6. Kyle Says:

    Hahaha, yes, except that “God” is three persons – er, hypostases.

  7. -mike- Says:

    “Three Hypostases in one Ousia”

    Accept it or be burned.

  8. Will Says:

    Interesting post here, Rob. When an unbeliever, I used to get into arguments with believers (half from contentiousness and half from curiosity).
    One of my objections was: how can God be eternal if Christ was dead for 3 days. Either redemption or his eternality is out the window.
    I like the idea of treating and speaking of God as he reveals himself in the Bible, and not as a list of characteristics. However, some of the ways he speaks about himself is by saying, “I’m like this” or “I am this.” So there’s that.

    I think completely giving over to “it’s a mystery” (reminds me of Shakespeare in Love) is a similar copout to thinking we understand God because we can list some adjectives that modify him (them?). Maybe awe, but not mystery. As in, wow, I can’t understand how God says, “I’ve been around forever, and I always will be” and yet Christ was dead for a short while. Or “Look for me anywhere, and I’m there” and Christ took on human flesh and, at least purportedly was not anywhere else except where his taken-on body was.
    For some reason, Don Miller’s comment comes to mind. If you believe in the Trinity, you’ve got to admit that all Christians are mystics. And, as I’m sure you’re aware, mystics were some of the most fervent believers, not those who emphasized the dismissive “it’s a mystery.” The proper response to true mystery is the awe-filled embrace of humility. I’m not sure what I’m embracing perhaps (not completely), but since this is God, how could I do anything else?

  9. -mike- Says:

    Isn’t belief in a mystery (accepted by the church, living and dead) much stronger than faith in abstract rationalism? I would think so. Mysticism isn’t entirely rational. It can’t be. That’s not to say it’s necessarily unreasonable but it’s surely unsuspected by a “logical” mind. That’s how Yahweh God works. We know now in part… but we don’t know what the hell is coming. That’s what we have. Who God is has been revealed. However, if we want to break that down and categorize it we will always be left short-handed.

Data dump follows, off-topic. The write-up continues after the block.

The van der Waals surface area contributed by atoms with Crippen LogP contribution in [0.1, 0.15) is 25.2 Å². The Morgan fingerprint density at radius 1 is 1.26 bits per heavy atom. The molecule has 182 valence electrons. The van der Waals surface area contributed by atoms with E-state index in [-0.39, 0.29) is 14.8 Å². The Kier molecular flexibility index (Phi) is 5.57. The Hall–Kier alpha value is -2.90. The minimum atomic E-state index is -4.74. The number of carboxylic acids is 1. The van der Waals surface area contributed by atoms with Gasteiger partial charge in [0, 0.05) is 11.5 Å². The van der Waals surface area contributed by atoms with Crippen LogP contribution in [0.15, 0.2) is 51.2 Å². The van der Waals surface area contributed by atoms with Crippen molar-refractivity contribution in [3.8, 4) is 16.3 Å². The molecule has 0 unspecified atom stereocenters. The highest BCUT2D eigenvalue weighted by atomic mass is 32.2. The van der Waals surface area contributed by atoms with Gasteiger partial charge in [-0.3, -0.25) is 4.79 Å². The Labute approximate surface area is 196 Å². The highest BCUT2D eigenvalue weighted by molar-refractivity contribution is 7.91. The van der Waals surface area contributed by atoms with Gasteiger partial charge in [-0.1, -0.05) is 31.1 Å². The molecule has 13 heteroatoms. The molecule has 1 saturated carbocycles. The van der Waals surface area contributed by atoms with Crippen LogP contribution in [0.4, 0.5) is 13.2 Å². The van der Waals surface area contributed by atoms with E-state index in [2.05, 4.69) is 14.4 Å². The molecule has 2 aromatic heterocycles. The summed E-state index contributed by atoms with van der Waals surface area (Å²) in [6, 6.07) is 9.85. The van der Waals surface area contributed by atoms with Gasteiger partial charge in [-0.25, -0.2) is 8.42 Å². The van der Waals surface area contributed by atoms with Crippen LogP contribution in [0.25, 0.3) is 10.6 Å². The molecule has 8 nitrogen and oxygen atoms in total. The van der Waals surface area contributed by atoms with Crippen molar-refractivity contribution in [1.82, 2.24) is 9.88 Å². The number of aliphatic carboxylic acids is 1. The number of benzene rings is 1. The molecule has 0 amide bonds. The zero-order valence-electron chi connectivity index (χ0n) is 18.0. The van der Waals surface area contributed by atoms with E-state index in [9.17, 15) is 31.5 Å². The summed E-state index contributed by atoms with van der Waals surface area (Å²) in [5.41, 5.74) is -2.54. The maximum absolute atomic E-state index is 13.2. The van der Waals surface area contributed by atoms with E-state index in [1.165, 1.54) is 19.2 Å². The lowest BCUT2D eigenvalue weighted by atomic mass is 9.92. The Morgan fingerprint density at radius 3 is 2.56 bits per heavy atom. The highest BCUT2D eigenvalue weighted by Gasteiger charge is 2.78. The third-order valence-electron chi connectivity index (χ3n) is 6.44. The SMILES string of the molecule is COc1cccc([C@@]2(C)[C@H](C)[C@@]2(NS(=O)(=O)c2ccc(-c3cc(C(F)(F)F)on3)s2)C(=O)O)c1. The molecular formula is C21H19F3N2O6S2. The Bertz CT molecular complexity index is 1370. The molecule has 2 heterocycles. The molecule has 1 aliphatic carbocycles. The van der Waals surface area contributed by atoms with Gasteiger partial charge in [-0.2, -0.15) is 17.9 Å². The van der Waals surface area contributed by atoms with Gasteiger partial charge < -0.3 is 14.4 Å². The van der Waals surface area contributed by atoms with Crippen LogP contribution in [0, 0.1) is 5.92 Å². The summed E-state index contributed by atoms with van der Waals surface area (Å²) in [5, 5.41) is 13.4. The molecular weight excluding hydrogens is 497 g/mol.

10. Q Says:

    I’m a latecomer to the conversation. I wonder, does Kyle actually deny that God is omnipresent? And how do we talk about the Trinity as three “hypostases”, if we repudiate the language of philosophy? I’m sure Kyle knew he was contradicting his own position there — but the problem is real, isn’t it?

    The language of philosophy is used to attempt to express, rationally, what we believe about God.

    Omnipresence is a necessary attribute, isn’t it? Otherwise, the next time I’m in difficulty, I might suppose that God is elsewhere, unaware and unconcerned about my problem.

    The doctrine of the Trinity can’t be defended rationally. Problems like the one you have identified can only be evaded. (“It’s a mystery!”)

    Sign me up to be burned, I guess.

  11. Optimist Says:

    You all are wasting your time. Arguing about God is like arguing whether or not aliens exists.
    Like Marx said ” Religion is opium for the Masses” and Its true… People with nothing to look forward to believe in god the most because they refuse to believe that their lives are going to be this miserable forever.

    I suggest this, Follow the path of least resistance, for when you die you are no more.

    hehe sorry for being a month late just found this place!

  12. Rob Says:

    Optimist – it’s interesting that you seem to have something to which you can compare our miserable estate. What is it?

    Anyway, try to keep on topic with my blog, but thanks for the comment!